By the numbers, my two months in Europe and seven weeks in the Alps were more successful than I expected: 52 summits, 43 of those in the Alps, including 26 of the 49 4000-meter peaks. This was in no small part thanks to the abnormally hot and dry weather which, while terrible for the glaciers, allowed me to only fight the weather or take a forced break on a few days. But I can also credit some of the choices I made in my approach.
The most important choice by far was to rent a car. As good as public transit may be, it would be next to impossible to do back-to-back peaks from different trailheads while riding trains and buses between them. This was painfully expensive — a bit over $1300 for the rental, plus gas that ranged from 1.20€/l in Spain to 1.60€/l in France. These two things together probably cost more than the whole rest of the trip, including food, airfare, tolls, and Zermatt-area parking. However, this big chunk of cash did a lot of things. First, while public transit may be great in Europe, it is not cheap: a Eurail pass alone would have cost me around $800, and then there are buses. Second, the car was a free place to store gear I was not using, such as town clothes, laundry, and heavy/light mountain gear. Most importantly, the car was also my lodging: it turns out that a Citroën C3 is almost one Dirtbag long diagonally if you slide the driver’s seat forward, and with a fat air mattress, was both comfortable and discreet. Staying in huts or hostels would have cost at least as much as the rental, and camping seems frowned upon, though often tolerated.
Second, I did all but two outings (the Grandes Jorasses and Tasch-Dom traverse) with my Alpine fast-and-light setup: trail runners, wool socks, hiking pants, t-shirt, hoodie, shell, poncho, ice axe, and running-shoe crampons. Wearing trail runners made it possible to do summits requiring 2000 to 3000+ meters of gain in a day without destroying my knees and feet in boots. I jogged some descents, but mostly just walked quickly, since I was not trying to set any speed records. Expecting the Alps to be cold, I brought most of my winter gear, including mountain boots, softshell pants, down parka, goggles, and long underwear. I brought the parka for the Tasch-Dom, where I expected bad weather, but did not end up needing it. The only reason I used mountain boots on two occasions was for short sections of steep glacier travel for which I needed to front-point. In the future, I may be able to upgrade my fast-and-light setup to cover this sort of terrain.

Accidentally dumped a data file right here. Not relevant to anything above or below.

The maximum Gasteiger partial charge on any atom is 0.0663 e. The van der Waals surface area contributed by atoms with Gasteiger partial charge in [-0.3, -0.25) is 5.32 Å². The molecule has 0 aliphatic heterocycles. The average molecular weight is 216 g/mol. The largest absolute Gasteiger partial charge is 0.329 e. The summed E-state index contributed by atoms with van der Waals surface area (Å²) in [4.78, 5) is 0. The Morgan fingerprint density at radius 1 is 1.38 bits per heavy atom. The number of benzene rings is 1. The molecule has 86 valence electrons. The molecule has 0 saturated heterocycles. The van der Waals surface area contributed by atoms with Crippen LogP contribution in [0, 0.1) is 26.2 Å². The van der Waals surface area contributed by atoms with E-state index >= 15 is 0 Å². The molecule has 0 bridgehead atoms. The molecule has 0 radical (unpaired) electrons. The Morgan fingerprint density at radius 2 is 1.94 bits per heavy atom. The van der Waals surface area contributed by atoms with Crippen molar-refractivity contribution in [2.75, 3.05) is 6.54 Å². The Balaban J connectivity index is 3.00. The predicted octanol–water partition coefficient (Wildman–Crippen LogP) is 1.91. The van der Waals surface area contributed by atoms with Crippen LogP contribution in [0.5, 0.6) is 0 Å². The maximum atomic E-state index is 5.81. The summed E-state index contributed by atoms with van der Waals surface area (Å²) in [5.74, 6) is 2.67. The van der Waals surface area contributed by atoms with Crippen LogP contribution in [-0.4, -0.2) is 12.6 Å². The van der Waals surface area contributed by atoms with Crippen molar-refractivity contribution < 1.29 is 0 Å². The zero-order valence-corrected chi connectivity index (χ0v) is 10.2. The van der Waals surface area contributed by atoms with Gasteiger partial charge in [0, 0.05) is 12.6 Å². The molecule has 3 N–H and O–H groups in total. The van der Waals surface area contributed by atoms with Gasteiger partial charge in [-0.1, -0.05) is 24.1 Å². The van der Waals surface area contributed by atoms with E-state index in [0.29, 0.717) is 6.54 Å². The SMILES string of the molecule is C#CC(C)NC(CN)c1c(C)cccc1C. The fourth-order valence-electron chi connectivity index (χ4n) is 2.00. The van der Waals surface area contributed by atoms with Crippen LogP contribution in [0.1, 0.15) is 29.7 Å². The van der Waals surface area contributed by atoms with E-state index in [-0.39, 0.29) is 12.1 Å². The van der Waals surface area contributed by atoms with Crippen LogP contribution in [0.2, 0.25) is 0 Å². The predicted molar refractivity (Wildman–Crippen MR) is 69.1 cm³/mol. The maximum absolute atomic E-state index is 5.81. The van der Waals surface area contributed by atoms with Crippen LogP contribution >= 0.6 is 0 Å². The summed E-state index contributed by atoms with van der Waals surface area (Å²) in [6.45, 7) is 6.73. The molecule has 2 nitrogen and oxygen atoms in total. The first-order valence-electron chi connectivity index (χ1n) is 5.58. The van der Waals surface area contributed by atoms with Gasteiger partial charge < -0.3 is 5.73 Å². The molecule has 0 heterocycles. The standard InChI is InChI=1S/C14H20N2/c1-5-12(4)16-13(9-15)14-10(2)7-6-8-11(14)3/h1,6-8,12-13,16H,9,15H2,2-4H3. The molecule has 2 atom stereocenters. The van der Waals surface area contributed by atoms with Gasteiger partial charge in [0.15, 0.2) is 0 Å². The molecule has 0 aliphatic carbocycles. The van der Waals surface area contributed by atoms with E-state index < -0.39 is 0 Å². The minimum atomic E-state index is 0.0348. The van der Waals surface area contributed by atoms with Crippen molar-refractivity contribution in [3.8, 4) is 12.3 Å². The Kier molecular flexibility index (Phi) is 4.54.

Third, I did absolutely no roped glacier travel, which requires gear and partners, and dooms most Alpine climbers to heavy packs and a plodding pace. I did this with a mixture of conservative route choice and a small amount of calculated risk. Many of the large stretches of glacier travel, particularly in the late summer in the Bernese Alps, are mostly dry. A dry glacier is just about the opposite of threatening, since you can see all the holes. A mostly-dry glacier is similar, since you can just stick to the bare parts. Slightly riskier are snow-covered glaciers on popular routes. Starting from the trailhead, I was always behind the hordes starting from the hut, who put in a clear boot-pack while carrying more gear. An established boot-pack is not as safe as bare ice, but still quite low-risk if you are paying attention. Finally, on Mont Blanc, somewhat on the Finsteraarhorn, and weirdly on Monte Cevedale, I cautiously made my own way. I generally tried to do the route-finding early in the day, before snow bridges deteriorated too much, and took a cautious line at the expense of some wandering. Other than putting a leg into a small crack on a side-trip to see the artillery near Monte Cevedale, I had no glacial mishaps.
As expected, this trip was expensive, though nowhere near the insane costs of the seemingly-common guided ascents. A two-day guided climb of the Matterhorn alone costs at least 1200€; add in transportation, lodging, and a couple of restaurant meals, and such a climb could end up costing half the price of my whole trip. Food-wise, my usual trail staple of PB&H sandwiches does not work in Europe, where large jars of peanut butter are impossible to find. The best substitute I found was store-brand Nutella on wheat sandwich bread, all of which is available for around 1000 cal/$ everywhere. I supplemented this with baguette and cheese sandwiches, which are also fairly cheap, and better than anything you can buy in most of the United States. I almost entirely avoided eating in restaurants, since while groceries cost around American prices (less in Spain and Italy), restaurants are generally more, especially in Switzerland.